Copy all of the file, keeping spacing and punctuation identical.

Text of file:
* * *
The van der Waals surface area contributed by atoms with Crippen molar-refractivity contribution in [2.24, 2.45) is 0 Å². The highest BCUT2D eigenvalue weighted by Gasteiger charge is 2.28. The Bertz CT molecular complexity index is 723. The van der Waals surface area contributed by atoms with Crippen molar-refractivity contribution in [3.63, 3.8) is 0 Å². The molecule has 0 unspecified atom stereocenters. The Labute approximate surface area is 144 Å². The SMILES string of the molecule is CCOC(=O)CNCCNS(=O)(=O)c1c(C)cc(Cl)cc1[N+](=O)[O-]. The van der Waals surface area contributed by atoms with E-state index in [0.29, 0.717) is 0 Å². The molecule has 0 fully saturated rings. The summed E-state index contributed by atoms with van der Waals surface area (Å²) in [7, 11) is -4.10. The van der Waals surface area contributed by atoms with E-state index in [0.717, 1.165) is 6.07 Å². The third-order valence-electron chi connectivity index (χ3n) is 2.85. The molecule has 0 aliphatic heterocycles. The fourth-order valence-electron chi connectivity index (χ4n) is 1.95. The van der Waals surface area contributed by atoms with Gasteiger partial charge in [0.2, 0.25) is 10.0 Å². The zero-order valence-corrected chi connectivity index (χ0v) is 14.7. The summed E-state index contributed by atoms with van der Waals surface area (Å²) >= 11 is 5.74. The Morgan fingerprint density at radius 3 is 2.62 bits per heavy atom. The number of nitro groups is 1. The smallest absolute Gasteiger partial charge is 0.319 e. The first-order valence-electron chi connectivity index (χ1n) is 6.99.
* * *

The van der Waals surface area contributed by atoms with Crippen molar-refractivity contribution in [2.24, 2.45) is 0 Å². The highest BCUT2D eigenvalue weighted by Gasteiger charge is 2.28. The Bertz CT molecular complexity index is 723. The van der Waals surface area contributed by atoms with Crippen molar-refractivity contribution in [3.63, 3.8) is 0 Å². The molecule has 0 unspecified atom stereocenters. The Labute approximate surface area is 144 Å². The SMILES string of the molecule is CCOC(=O)CNCCNS(=O)(=O)c1c(C)cc(Cl)cc1[N+](=O)[O-]. The van der Waals surface area contributed by atoms with E-state index in [0.29, 0.717) is 0 Å². The molecule has 0 fully saturated rings. The summed E-state index contributed by atoms with van der Waals surface area (Å²) in [7, 11) is -4.10. The van der Waals surface area contributed by atoms with E-state index in [0.717, 1.165) is 6.07 Å². The third-order valence-electron chi connectivity index (χ3n) is 2.85. The molecule has 0 aliphatic heterocycles. The fourth-order valence-electron chi connectivity index (χ4n) is 1.95. The van der Waals surface area contributed by atoms with Gasteiger partial charge in [0.2, 0.25) is 10.0 Å². The zero-order valence-corrected chi connectivity index (χ0v) is 14.7. The summed E-state index contributed by atoms with van der Waals surface area (Å²) >= 11 is 5.74. The Morgan fingerprint density at radius 3 is 2.62 bits per heavy atom. The number of nitro groups is 1. The smallest absolute Gasteiger partial charge is 0.319 e. The first-order valence-electron chi connectivity index (χ1n) is 6.99.